The new Labor government won't backflip on its support for tax cuts for high-income earners despite the state of the budget, Prime Minister Anthony Albanese says.
Mr Albanese has also used an interview with Sky News to concede the party must learn its lessons about parachuting candidates into seats after Kristina Keneally's shock defeat in Fowler.
The new Prime Minister's first week in power has been dominated by international affairs and the rising influence of China in the Pacific.
But Mr Albanese faces challenges on the home front, including managing a budget still under strain from the massive COVID-19 spending.
Labor agreed to back the tax cuts last July, a decision which ensured it avoided a fight with the Coalition ahead of the election.
"We are committed to delivering what we said we would," Mr Albanese said.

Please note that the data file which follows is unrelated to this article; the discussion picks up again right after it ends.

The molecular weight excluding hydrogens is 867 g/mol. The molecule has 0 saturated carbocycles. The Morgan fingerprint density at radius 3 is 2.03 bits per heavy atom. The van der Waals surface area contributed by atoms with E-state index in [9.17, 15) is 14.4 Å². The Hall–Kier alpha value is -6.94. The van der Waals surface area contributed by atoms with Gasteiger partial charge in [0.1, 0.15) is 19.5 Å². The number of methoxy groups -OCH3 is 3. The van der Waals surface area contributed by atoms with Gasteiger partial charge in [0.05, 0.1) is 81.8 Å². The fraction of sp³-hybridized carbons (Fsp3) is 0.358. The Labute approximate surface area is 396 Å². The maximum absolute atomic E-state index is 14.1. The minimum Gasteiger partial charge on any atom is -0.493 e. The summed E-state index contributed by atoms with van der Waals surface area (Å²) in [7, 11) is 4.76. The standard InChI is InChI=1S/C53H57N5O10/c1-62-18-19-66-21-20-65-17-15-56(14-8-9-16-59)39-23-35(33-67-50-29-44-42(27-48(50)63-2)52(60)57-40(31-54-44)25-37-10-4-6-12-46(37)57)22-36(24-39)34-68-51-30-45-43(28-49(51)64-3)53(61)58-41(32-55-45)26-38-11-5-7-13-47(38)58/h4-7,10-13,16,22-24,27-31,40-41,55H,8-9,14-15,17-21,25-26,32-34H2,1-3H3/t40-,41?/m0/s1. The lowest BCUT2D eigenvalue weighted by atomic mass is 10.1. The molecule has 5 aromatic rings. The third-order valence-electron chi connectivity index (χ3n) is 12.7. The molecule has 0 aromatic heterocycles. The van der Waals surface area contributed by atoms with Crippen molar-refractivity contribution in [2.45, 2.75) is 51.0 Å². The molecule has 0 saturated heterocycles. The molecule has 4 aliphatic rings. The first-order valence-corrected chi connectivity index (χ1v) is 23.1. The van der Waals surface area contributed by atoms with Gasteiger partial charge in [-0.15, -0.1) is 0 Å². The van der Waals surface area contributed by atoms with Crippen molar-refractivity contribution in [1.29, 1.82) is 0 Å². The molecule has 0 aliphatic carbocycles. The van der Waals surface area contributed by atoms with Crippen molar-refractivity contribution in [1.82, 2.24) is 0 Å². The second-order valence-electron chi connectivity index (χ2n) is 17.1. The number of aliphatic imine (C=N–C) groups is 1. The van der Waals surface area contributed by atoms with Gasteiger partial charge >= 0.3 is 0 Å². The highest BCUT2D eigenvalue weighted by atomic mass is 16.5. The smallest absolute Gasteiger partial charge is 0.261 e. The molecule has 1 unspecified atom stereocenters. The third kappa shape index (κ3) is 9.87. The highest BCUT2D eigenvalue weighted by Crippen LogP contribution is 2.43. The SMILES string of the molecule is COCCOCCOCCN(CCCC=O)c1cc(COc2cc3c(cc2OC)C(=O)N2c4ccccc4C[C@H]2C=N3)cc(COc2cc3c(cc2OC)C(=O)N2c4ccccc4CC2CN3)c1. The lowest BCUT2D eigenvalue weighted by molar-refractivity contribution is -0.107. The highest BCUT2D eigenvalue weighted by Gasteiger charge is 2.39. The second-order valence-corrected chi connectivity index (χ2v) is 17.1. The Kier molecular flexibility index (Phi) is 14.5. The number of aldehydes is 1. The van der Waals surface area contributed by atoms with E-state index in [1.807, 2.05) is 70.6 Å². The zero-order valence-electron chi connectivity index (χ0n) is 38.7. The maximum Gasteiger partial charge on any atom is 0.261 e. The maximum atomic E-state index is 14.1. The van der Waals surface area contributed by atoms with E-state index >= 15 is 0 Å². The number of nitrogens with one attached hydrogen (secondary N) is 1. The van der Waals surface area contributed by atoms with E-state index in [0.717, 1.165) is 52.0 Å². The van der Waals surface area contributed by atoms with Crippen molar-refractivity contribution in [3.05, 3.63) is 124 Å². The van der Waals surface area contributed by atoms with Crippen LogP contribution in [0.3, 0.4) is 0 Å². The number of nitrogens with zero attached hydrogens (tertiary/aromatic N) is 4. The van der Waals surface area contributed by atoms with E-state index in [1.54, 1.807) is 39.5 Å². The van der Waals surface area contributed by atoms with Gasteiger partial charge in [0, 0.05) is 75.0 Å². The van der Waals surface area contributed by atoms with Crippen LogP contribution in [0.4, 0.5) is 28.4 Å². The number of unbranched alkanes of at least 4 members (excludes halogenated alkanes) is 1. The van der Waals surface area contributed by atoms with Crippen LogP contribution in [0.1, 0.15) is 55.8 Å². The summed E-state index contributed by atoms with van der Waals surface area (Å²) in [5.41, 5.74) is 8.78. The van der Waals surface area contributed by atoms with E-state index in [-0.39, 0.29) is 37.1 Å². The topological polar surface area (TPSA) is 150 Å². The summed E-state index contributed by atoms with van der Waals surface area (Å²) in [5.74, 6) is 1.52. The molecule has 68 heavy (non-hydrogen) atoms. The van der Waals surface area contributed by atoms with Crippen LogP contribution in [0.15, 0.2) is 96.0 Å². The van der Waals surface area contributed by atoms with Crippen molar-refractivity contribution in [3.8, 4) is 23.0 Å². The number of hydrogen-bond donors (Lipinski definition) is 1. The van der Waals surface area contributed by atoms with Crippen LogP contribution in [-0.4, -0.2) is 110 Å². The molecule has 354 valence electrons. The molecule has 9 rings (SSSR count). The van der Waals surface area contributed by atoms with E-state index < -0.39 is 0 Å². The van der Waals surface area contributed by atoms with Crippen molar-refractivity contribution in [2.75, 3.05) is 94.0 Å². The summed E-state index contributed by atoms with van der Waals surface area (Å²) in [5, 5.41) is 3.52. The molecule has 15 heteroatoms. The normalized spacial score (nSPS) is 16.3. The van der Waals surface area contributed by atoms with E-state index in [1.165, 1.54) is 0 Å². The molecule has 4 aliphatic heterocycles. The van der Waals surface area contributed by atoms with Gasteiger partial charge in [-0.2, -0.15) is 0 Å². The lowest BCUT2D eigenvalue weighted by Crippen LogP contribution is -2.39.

"We said on the stage 3 tax cuts, that they had been legislated [and] people are entitled to operate on the basis of that certainty."
Mr Albanese reiterated that Labor would seek to find savings via a line-by-line audit of the budget by the Treasury and Finance departments.
"This is a budget that's full of waste and rorts," he said.
"We're going to search for them [and] find them, line-by-line."
"We need to get to work to make sure that every dollar of expenditure is regarded as the precious commodity of taxpayers, not a political party."
In a wide-ranging interview, Mr Albanese said the election defeat of Ms Keneally - who was Labor's deputy Senate leader and would've been a senior member of his cabinet - was a "loss" for the party.
Mr Albanese acknowledged there were lessons to be learnt in the result, which saw Labor surrender the once-safe seat south-western Sydney seat to independent Dai Le.
Labor had been heavily criticised for parachuting Ms Keneally, then a resident of the city's affluent Northern Beaches, into the seat at the expense of a local candidate.
"You have to learn lessons from an outcome like that," Mr Albanese said.
"The lessons are very clear that the community sent a message."